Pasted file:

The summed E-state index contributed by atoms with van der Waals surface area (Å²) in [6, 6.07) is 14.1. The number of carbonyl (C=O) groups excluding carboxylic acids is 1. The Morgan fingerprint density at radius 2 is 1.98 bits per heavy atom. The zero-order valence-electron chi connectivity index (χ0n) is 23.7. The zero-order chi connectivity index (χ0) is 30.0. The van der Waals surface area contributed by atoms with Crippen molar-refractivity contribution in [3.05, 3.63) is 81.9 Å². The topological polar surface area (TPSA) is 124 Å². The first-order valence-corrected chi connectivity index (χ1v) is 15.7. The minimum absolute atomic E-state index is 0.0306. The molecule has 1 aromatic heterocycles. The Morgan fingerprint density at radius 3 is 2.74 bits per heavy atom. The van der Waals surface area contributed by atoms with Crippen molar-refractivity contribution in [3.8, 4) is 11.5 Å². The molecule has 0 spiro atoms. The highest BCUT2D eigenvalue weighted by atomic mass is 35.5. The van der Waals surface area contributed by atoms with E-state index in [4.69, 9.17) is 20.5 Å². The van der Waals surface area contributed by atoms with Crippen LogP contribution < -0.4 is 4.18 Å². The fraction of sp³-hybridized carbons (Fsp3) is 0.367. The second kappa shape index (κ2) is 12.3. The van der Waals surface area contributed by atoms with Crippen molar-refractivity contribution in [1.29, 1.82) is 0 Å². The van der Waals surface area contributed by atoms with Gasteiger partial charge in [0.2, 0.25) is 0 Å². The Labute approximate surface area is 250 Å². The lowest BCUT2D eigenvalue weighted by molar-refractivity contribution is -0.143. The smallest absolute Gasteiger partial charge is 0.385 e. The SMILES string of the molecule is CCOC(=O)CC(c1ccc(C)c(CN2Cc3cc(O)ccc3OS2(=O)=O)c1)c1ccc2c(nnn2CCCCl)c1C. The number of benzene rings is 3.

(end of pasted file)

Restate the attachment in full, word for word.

The summed E-state index contributed by atoms with van der Waals surface area (Å²) in [6, 6.07) is 14.1. The number of carbonyl (C=O) groups excluding carboxylic acids is 1. The Morgan fingerprint density at radius 2 is 1.98 bits per heavy atom. The zero-order valence-electron chi connectivity index (χ0n) is 23.7. The zero-order chi connectivity index (χ0) is 30.0. The van der Waals surface area contributed by atoms with Crippen molar-refractivity contribution in [3.05, 3.63) is 81.9 Å². The topological polar surface area (TPSA) is 124 Å². The first-order valence-corrected chi connectivity index (χ1v) is 15.7. The minimum absolute atomic E-state index is 0.0306. The molecule has 1 aromatic heterocycles. The Morgan fingerprint density at radius 3 is 2.74 bits per heavy atom. The van der Waals surface area contributed by atoms with Crippen molar-refractivity contribution in [3.8, 4) is 11.5 Å². The molecule has 0 spiro atoms. The highest BCUT2D eigenvalue weighted by atomic mass is 35.5. The van der Waals surface area contributed by atoms with E-state index in [4.69, 9.17) is 20.5 Å². The van der Waals surface area contributed by atoms with Crippen LogP contribution < -0.4 is 4.18 Å². The fraction of sp³-hybridized carbons (Fsp3) is 0.367. The second kappa shape index (κ2) is 12.3. The van der Waals surface area contributed by atoms with Crippen molar-refractivity contribution in [1.29, 1.82) is 0 Å². The van der Waals surface area contributed by atoms with Gasteiger partial charge in [0.2, 0.25) is 0 Å². The Labute approximate surface area is 250 Å². The lowest BCUT2D eigenvalue weighted by molar-refractivity contribution is -0.143. The smallest absolute Gasteiger partial charge is 0.385 e. The SMILES string of the molecule is CCOC(=O)CC(c1ccc(C)c(CN2Cc3cc(O)ccc3OS2(=O)=O)c1)c1ccc2c(nnn2CCCCl)c1C. The number of benzene rings is 3.